Recently National Education Secretary Arne Duncan announced that the federal government will be changing the way in which it allocates federal money for special education services to states. Secretary Duncan wants to tie test scores for special education to the amount of money a state receives from the federal government for reimbursement of special education services.
The logic is simple: states that send back high special education student test scores will get more money, those with lower scores will get less or even no money. Surely this will improve student learning, right? Clearly No Child Left Behind’s (NCLB) emphasis of tying student test scores to federal money was a major success! Cloning NCLB tools for special education students sounds like a real winner.
Secretary Duncan argued, “We know that when students with disabilities are held to high expectations and have access to a robust curriculum, they excel.” Really Secretary Duncan? Show me the study that says high expectations and a robust curriculum are the tools that allow special education students to excel.
I find Secretary Duncan’s statement quoted above deeply offensive. It’s connotation is deeply misleading for it implies that special education and general education instructors do not already hold these students to high standards.
As a special education teacher working side by side my general education colleagues I can attest that staff bends around backwards to accommodate and adapt for individualized needs. Mr. Duncan’s connotation that this isn’t happening is not only wrong, it’s just plain offensive.
Let me be clear here: I share Secretary Duncan’s general belief that all students, special education students included, can make progress toward their academic goals. However, special education students, by definition, have a disability which adversely affects the student’s ability to be successful in academic progress in comparison to typical peers. As a result, these students generally do not progress at the rate of their peers. If they did, there would be no need for special education services.
This is the entire reason these students are placed on an Individualized Education Plan (IEP). This process allows a team of experts, including the parents and student, to develop a plan to provide special services and accommodations to better allow the student access to curriculum. Sometimes this means pulling a student into the resource setting which allows a special education instructor to facilitate an alternative method of instruction that is unavailable in the general education classroom.
This doesn’t mean that special educators and general education teachers lower our expectations for these students; on the contrary, we bend over backwards for these students in an attempt to accommodate for individual student needs and accelerate their learning to bridge the gap.
However, having high expectations also doesn’t mean that we expect a student reading at a first grade level to independently read Shakespeare’s Othello and write an analysis of racial connotations within the text. Instead, we instruct the student at a level that is challenging, but not unattainable.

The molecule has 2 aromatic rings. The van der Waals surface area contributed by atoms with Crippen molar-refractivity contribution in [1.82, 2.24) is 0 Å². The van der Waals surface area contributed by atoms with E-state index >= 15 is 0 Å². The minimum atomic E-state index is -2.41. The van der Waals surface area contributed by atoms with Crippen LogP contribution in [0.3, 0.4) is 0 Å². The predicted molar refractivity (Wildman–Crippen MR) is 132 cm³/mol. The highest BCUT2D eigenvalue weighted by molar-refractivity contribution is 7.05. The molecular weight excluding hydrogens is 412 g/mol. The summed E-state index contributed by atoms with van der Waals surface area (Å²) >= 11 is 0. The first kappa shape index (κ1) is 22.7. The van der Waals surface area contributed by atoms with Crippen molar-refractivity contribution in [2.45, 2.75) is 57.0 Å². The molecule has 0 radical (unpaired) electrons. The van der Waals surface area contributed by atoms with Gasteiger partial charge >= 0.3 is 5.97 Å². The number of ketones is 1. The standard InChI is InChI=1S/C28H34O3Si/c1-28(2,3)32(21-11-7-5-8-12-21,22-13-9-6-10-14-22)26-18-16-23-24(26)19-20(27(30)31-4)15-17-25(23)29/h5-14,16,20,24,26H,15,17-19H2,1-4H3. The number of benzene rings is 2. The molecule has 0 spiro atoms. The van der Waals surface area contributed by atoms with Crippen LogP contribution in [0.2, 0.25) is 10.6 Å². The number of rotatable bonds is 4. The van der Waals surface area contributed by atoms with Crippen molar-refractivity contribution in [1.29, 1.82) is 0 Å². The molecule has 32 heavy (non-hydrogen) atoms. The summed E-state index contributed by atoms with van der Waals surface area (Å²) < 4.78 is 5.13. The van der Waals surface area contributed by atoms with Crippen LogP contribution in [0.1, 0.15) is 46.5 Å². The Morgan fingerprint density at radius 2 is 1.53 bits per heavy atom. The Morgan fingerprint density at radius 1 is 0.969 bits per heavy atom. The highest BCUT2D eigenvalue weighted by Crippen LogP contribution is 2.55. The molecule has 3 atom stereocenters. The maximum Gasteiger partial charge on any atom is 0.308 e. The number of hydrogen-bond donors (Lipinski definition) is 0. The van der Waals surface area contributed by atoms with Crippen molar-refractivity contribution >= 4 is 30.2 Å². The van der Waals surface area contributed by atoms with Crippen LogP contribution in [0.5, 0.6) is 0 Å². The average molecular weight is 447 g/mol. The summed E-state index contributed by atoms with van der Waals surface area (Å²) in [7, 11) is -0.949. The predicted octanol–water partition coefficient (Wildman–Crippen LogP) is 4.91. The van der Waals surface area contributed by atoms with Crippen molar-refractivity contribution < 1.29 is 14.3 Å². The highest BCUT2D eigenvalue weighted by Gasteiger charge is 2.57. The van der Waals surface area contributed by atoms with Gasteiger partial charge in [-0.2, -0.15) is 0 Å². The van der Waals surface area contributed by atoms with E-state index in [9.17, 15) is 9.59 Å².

Having high expectations for all students is a good thing, but it doesn’t change the fact that a special education student has an underlying disability that is impeding learning. Having high expectations doesn’t provide a solution to a student on the autism spectrum struggling to maintain appropriate social skills in the classroom. It doesn’t change the fact that a student with an emotional disturbance will struggle to maintain appropriate behaviors. It certainly doesn’t provide a remedy to many students’ home lives that are completely out of an instructor’s control.
Thus the reason why Secretary Duncan’s plan is the square root of stupid. We already know that these students are behind. If they weren’t, they wouldn’t be receiving special education services. We also know that these students are already being monitored for growth of their IEP goals on an individual level to measure growth, not a set proficiency score, and that monitoring growth is a much more logical way to monitor student achievement.
Tying federal dollars to these scores is reckless. How does withholding dollars for special education services improve student learning? Maybe more learning will take place with less qualified teachers in the classroom because of reduced budgets? Perhaps when districts cannot order new curriculum materials because there is no money will accelerate student learning? Surely students will enjoy yet another high stakes standardized test!
We have already seen the devastating impact NCLB’s policy of withholding dollars to the neediest schools. Educators have firsthand witnessed the horrors associated with being in Adequate Yearly Progress (AYP) jail. Instead of investing additional resources in the most challenging populations, schools are financially abandoned.
Data demonstrating a total failure in tying dollars to high stakes tests isn’t anything new or particularly shocking. Indeed, the respected Cato Institute reported in 2007 that NCLB’s strategy was a total bust. NCLB is such a collosal failure that the federal government has resorted to given out waivers to individual states because congress has refused to rewrite the law.
Yet, despite study after study confirming these findings, somehow Mr. Duncan continues to believe this strategy will work for Special Education students. What was it Einstein said about the definition of insanity?
This policy has no place in our nation’s schools. It puts our most vulnerable students in the cross-hairs of political brinkmanship. These students deserve better, much better.